The Vikings thought more of a man if he could weave words: some of their most renowned warriors were also poets, like Egil Skallagrimsson, and Grettir the Strong. The murderous Harald Silkenhair in my book ‘Troll Blood’ is a warrior poet from this tradition, and keeps his men happy by asking them riddles (here are two I made up for him):

I know a stranger, a bright gold-giver
  He strides in splendour over the world’s walls.
            All day he hurries between two bonfires.
            No man knows where he builds his bedchamber.”[6]

            “I know another, high in the heavens
            Two horns he wears on his hallowed head
            A wandering wizard, a wild night-farer,
            Sometimes he feasts, sometimes he fasts.”[7]

Spells, words, similes, riddles… the very word spell itself in Old Norse simply means speech. To describe the world is to apprehend it, to understand it.  To this day we retain this double meaning. A magician may cast a spell, but children spell out words aloud, syllable by syllable. Words do not only give power, words are power.  Even in the Judaeo-Christian sense: God creates the world with the words ‘Let there be light,’ and St John describes Christ as the ‘Word of the Father’. 

Ursula K Le Guin made wonderful use of this in her Earthsea books, in which the language of wizards is literally the language of ‘the Making’:  once you know the true name of a thing, you can summon it or reveal it: “the language dragons speak, and the language Segoy spoke who made the islands of the world…We call the foam on the sea sukien: that word is made from two words of the Old Speech, suk, feather, and inien, the sea.  Feather of the sea, is foam.  But you cannot charm the foam calling it sukien; you must use its own true name in the Old Speech, which is essa.

‘Feather of the sea’:  a kenning, a knowing – which is what ‘kenning’ means.  Describing the foam is one way of knowing it better, of exploring its essence.

It seems to me that riddles may always have had dual purpose. They amuse us, but they do so in a different way from puns and jokes. If I ask you a riddle – even a simple child’s riddle like ‘What’s green and goes up and down?’[8] – and you can’t guess it, I score a point over you. More than that: I retain knowledge which I may or may not choose to tell you. I have the power to reveal or conceal. The riddle game is a contest which may once – as with Bilbo and Gollum, Thor and Alvis, Oedipus and the Sphinx – have had serious consequences.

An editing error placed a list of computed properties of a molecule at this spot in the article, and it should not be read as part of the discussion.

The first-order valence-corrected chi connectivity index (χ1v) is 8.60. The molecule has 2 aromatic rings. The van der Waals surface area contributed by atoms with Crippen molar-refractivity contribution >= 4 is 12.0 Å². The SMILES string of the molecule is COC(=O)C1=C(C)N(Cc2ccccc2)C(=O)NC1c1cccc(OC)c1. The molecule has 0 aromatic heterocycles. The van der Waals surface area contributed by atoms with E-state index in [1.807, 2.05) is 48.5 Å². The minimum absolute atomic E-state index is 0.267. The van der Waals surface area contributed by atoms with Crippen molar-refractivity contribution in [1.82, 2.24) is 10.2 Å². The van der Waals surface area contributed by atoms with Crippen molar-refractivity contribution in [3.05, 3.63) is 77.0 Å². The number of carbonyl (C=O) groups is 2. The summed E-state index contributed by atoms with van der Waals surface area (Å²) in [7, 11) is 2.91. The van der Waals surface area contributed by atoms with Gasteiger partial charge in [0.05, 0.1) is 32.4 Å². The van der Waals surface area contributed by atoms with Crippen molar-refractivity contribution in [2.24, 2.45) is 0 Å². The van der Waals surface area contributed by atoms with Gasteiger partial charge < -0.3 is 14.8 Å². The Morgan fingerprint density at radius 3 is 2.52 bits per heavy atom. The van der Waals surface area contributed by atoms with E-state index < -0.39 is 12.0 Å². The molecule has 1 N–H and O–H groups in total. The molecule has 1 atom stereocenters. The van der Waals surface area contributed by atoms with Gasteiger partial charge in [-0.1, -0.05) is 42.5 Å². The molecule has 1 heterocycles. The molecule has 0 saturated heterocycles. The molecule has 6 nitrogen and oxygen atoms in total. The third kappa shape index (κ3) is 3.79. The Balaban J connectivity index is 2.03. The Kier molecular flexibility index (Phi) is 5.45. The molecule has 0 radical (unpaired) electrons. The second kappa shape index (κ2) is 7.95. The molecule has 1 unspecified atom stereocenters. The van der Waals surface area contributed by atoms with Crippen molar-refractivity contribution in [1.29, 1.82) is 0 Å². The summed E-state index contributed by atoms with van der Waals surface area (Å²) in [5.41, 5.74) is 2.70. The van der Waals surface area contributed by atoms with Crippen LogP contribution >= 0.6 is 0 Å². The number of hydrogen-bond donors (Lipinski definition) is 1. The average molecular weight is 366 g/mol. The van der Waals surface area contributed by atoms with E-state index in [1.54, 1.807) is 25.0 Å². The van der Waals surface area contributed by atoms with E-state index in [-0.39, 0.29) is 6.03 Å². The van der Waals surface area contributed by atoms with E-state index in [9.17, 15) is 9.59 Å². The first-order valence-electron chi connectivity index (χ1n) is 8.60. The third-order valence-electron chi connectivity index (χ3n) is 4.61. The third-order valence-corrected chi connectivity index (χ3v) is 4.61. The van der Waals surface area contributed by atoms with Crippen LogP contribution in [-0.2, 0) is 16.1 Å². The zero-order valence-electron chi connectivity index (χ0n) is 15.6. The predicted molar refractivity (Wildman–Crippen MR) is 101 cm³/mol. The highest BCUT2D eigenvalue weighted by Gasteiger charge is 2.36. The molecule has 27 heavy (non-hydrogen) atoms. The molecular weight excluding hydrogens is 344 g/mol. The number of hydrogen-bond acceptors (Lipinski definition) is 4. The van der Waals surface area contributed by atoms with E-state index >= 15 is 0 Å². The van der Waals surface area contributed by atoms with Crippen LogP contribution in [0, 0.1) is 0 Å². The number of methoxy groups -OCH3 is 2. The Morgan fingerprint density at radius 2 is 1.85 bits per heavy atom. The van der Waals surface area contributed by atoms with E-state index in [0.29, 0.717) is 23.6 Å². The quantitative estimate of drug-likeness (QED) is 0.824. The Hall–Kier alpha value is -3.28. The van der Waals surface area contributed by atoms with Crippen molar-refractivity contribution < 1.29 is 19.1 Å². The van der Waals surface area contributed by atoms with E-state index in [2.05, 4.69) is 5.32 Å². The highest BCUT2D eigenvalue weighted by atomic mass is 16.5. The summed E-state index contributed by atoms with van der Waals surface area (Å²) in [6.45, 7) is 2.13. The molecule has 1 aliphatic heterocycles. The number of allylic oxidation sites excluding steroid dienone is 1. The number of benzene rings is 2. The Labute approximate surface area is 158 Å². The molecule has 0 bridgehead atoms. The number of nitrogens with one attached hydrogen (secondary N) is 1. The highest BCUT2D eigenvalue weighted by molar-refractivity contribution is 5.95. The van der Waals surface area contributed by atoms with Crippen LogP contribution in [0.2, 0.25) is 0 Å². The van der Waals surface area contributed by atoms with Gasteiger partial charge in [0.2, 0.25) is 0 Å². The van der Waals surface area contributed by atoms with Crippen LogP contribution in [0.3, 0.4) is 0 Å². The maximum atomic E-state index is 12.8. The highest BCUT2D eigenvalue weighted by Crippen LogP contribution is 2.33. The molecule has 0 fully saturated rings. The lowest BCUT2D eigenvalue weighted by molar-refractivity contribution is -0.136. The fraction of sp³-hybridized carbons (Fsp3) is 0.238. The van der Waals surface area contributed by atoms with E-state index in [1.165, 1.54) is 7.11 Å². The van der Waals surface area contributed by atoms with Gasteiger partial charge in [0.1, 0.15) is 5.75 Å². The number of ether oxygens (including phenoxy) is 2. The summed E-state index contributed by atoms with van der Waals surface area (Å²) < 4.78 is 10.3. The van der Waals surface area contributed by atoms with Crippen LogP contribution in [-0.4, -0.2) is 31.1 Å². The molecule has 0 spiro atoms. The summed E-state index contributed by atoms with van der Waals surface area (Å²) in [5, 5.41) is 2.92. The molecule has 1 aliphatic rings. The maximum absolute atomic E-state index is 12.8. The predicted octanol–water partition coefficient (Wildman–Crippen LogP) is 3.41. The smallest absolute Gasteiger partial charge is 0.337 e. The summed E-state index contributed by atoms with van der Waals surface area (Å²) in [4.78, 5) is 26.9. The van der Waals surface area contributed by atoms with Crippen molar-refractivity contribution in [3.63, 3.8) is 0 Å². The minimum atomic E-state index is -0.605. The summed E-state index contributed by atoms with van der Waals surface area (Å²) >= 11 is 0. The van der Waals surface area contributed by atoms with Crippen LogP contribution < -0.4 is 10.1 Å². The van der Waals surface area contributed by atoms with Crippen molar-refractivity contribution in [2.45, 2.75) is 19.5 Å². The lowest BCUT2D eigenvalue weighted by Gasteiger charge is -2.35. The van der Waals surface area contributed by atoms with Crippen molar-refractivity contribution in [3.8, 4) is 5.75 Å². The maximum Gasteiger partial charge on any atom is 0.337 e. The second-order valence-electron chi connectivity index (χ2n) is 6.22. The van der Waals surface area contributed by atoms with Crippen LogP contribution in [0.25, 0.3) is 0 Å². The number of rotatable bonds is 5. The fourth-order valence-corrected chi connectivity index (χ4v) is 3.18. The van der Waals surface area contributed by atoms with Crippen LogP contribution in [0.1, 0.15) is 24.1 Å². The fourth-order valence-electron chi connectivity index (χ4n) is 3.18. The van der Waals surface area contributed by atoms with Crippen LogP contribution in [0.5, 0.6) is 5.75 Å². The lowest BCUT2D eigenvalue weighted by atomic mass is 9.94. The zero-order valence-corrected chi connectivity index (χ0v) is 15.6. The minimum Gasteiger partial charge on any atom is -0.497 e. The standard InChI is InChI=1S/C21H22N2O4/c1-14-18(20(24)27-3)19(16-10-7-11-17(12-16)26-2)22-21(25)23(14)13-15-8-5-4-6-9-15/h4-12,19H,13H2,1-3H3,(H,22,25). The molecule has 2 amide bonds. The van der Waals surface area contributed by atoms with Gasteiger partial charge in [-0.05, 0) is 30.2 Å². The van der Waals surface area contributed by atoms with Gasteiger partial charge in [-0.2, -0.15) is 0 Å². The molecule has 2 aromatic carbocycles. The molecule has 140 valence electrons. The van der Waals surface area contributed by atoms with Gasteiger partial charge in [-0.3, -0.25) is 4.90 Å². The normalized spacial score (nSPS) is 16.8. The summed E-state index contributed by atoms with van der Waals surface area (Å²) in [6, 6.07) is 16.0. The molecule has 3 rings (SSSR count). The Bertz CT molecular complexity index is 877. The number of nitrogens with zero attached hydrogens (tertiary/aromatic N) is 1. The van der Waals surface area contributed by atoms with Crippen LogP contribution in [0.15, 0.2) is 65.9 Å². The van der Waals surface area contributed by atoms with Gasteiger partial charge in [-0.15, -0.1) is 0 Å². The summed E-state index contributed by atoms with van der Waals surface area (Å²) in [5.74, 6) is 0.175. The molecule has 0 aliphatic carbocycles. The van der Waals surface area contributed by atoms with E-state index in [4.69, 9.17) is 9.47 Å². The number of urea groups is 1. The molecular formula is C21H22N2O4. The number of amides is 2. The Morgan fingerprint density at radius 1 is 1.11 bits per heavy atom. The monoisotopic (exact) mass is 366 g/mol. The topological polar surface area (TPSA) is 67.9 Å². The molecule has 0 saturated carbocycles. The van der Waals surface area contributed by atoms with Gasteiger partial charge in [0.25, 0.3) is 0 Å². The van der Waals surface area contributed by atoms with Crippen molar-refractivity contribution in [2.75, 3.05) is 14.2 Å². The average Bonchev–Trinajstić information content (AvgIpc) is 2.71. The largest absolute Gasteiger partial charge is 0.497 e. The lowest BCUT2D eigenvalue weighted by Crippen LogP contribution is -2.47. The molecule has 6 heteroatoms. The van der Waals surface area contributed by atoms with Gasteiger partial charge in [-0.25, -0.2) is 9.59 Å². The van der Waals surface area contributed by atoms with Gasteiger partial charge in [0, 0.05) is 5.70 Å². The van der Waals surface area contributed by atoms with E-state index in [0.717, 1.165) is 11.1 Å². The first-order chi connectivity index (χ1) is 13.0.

The Delphic Oracle was traditionally delivered in obscure, riddling form. Today we may suspect that oracular utterances were made deliberately vague so as to be applicable to any variety of future events – but that seems to me false to the ancient way of thinking.  Much more likely, the sibyl or seer regarded riddling, poetic speech as sacred: the authentic voice of God. Just as with poetry today, whoever heard it had to find their own meaning in what was uttered, follow the clue through the maze to the centre of themselves. Riddling speech, like poetry, may have been thought of as the truest, the most revelatory way of communicating.
Had I the heavens' embroidered cloths...

See how the floor of heaven's thick inlaid
With patines of bright gold...

Oh look at all the fire-folk sitting in the air!
The bright boroughs, the circle-citadels there!
Down in dim woods the diamond dells, the elves' eyes!
The grey lawns cold where gold, where quick-gold lies!”

To describe the night sky in this way is to use riddles as riddles were meant to be used. Can you still feel the shiver of power? 

[1] Teeth
[2] Fish
[3] A bee’s nest full of honey in the ribcage of a dead lion
[4] Clouds
[5] A eunuch throwing a piece of pumice at a bat on a reed.  (Yes.  Really.)
[6] The sun (and the two bonfires are sunrise and sunset)
[7] The moon
[8] A frog on a trampoline


  1. Another very interesting post, Katherine! I have two of your troll books on order and am thrilled you included a warrior poet (and some of his riddling games) since I find them the most interesting of the warriors. Rather like Odysseus. More than merely violent men.
    Nancy Farmer's Sea of Trolls has great poet/warrior characters as well.
    I always loved how LeGuin explained wizardry and learning the true names of things. It was magical and at the same time rational and scientific.
    And using them to introduce children to poetry- brilliant! What child doesn't enjoy a good brain teaser?- hearing them and making up their own.

  2. That is a fascinating thought - that riddles reveal as much as they conceal, and that 'riddling' or poetic language is sometimes a way to get closer to the truth.